Today was meant to be a DARG (Devon Apicultural Research Group) seminar to be held at Kenton Victory Hall, near Execeter, but it was cancelled because too few people booked tickets in advance, so a ‘normal’ DARG meeting was held there instead. I was in two minds whether or not to go as it is 50 miles from home and I spent several hours sat in my car yesterday, visiting family up Lonnon way; however, I decided to make the trip, even though my apprentice, Sarah, with whom I usually share transport, wasn’t going, preferring, on this occasion, to chill at home with dogs and bees and catch up with her gardening. On the way down I was rather regretting my decision as there were constant traffic hold ups and I must have turned my engine off in a queue, to save fuel, getting on for a dozen times. When I was there, though, I was glad that I had made the right decision as it was a really good, informative, meeting.
There were only 8 of us around the table and I was the second youngest so we could really do with some fresh blood! If you’re within range, come and join us! Although the title mentions Devon they aren’t that particular as I’m from Dorset and Sarah from Somerset. We have, on occasion, had people from Cornwall attending.
First, we discussed the seminar which has been postponed until next February, the exact date not being decided until we’re sure we won’t be clashing with other beekeeping events such as that of the Central Association of BKs or of Holsworthy. I’ve never been to the Holsworthy Convention but it was spoken of highly so I ought to look into it in case I’d like to go. Our speakers will probably be Ben Jones of FERA and Exeter Uni and Declan Schroeder of Plymouth Uni. There will also be a workshop or two to get attendees actively involved rather than just sitting and nodding off. Feeding bees was one subject that may be on the agenda.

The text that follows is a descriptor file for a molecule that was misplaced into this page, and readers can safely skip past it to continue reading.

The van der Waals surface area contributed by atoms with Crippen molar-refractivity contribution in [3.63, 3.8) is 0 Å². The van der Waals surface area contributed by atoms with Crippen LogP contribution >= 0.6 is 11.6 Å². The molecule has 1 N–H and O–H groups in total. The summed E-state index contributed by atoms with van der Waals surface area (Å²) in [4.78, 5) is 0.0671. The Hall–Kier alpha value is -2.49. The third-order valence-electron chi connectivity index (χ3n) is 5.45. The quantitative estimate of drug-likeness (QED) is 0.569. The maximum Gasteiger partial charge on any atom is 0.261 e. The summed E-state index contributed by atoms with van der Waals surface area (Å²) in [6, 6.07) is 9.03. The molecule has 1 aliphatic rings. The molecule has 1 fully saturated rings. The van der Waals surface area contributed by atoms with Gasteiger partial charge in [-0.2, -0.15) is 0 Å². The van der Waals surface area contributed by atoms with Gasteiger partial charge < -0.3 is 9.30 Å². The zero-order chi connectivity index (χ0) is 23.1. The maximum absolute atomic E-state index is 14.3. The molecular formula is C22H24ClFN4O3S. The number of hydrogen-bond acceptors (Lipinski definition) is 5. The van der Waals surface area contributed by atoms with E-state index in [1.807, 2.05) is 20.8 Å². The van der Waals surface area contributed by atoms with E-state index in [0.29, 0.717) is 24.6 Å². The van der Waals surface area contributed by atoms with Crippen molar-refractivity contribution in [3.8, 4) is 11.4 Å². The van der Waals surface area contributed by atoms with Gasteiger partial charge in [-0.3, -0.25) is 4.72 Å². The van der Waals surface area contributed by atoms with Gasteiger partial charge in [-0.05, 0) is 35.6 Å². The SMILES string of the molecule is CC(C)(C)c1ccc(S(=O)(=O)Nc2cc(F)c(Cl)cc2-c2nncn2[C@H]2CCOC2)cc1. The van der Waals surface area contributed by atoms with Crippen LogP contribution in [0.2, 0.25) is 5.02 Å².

We then moved on to discuss bee improvement. Glyn Davies came up with the idea that there should be networking by members of local BKAs so that they deliberately encourage drone rearing from their ‘best’ colonies. There are at least 1,000 drones in a Drone Congregation Area (DCA) and a queen will mate with up to a score of them (average 13.9 was mentioned). These drones will come from apiaries miles away from the DCA. One of the problems with Glyn’s idea is that you won’t get 2 beekeepers to agree which are the characteristics for which to select!